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The policeman buys shoes slow and careful; the teamster buys gloves slow and careful; they take care of their feet and hands; they live on their feet and hands.
The milkman never argues; he works alone and no one speaks to him; the city is asleep when he is on the job; he puts a bottle on six hundred porches and calls it a day’s work; he climbs two hundred wooden stairways; two horses are company for him; he never argues.
The rolling-mill men and the sheet-steel men are brothers of cinders; they empty cinders out of their shoes after the day’s work; they ask their wives to fix burnt holes in the knees of their trousers; their necks and ears are covered with a smut; they scour their necks and ears; they are brothers of cinders.
–Carl Sandburg, Psalm of Those Who Go Forth Before Daylight, first published in Cornhuskers (1918)
Listen to Aaron Copland’s Clarinet Concerto (1948), Benny Goodman, who commissioned the work, plays the clarinet and the composer conducts the Los Angeles Philharmonic Orchestra. This is easily one of the most significant works of American orchestral music of the last century. It has an unusual structure, with two movements linked by a sustained clarinet cadenza that demands true virtuosity. The tone of the entire piece is somber and introspective and the melodies produce cascading senses of sadness, joy and serenity. Copland’s orchestra doesn’t include the percussion pieces needed for jazz, but he manages jazz-like effects just the same.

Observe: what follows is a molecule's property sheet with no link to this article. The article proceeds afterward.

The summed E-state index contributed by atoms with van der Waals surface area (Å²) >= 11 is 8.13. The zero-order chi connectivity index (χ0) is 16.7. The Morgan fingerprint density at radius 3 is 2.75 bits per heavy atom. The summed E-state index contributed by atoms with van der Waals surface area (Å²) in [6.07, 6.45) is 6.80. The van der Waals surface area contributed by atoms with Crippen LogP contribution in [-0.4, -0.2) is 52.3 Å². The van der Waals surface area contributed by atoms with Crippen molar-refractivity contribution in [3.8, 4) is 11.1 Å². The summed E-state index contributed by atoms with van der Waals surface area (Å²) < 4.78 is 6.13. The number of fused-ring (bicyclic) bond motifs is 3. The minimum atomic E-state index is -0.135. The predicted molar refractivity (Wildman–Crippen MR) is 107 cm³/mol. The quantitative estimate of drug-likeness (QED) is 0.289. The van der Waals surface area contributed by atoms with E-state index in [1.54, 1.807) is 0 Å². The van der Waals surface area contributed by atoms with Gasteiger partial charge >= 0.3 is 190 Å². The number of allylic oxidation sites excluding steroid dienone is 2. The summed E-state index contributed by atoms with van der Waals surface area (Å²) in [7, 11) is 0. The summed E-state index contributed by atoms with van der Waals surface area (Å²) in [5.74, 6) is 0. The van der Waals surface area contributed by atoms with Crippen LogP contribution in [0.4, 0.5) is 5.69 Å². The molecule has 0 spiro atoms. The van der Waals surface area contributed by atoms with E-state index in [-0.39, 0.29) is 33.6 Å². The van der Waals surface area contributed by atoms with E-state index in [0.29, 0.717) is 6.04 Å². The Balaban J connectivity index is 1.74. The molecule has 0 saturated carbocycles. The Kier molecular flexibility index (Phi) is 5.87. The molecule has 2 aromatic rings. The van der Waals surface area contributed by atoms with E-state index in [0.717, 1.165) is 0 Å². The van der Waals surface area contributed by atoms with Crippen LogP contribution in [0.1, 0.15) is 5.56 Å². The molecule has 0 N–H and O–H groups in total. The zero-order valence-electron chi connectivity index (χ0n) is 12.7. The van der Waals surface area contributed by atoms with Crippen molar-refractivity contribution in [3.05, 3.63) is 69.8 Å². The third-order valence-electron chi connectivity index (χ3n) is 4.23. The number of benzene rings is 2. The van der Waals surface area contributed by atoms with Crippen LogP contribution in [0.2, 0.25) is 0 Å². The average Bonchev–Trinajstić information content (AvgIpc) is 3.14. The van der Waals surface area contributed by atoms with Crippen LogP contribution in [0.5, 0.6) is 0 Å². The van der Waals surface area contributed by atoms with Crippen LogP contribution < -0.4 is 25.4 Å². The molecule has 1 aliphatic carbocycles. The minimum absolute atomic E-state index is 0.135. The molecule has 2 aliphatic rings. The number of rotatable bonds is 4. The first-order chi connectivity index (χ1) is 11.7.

More from Scott Horton:
Conversation — August 5, 2016, 12:08 pm
Sidney Blumenthal on the origins of the Republican Party, the fallout from Clinton’s emails, and his new biography of Abraham Lincoln
Conversation — March 30, 2016, 3:44 pm
Joseph Hickman discusses his new book, The Burn Pits, which tells the story of thousands of U.S. soldiers who, after returning from Iraq and Afghanistan, have developed rare cancers and respiratory diseases.
Chances that a Soviet woman’s first pregnancy will end in abortion:
Peaceful fungus-farming ants are sometimes protected against nomadic raider ants by sedentary invader ants.
In San Antonio, a 150-pound pet tortoise knocked over a lamp, igniting a mattress fire that spread to a neighbor’s home.
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"It is an interesting and somewhat macabre parlor game to play at a large gathering of one’s acquaintances: to speculate who in a showdown would go Nazi. By now, I think I know. I have gone through the experience many times—in Germany, in Austria, and in France. I have come to know the types: the born Nazis, the Nazis whom democracy itself has created, the certain-to-be fellow-travelers. And I also know those who never, under any conceivable circumstances, would become Nazis."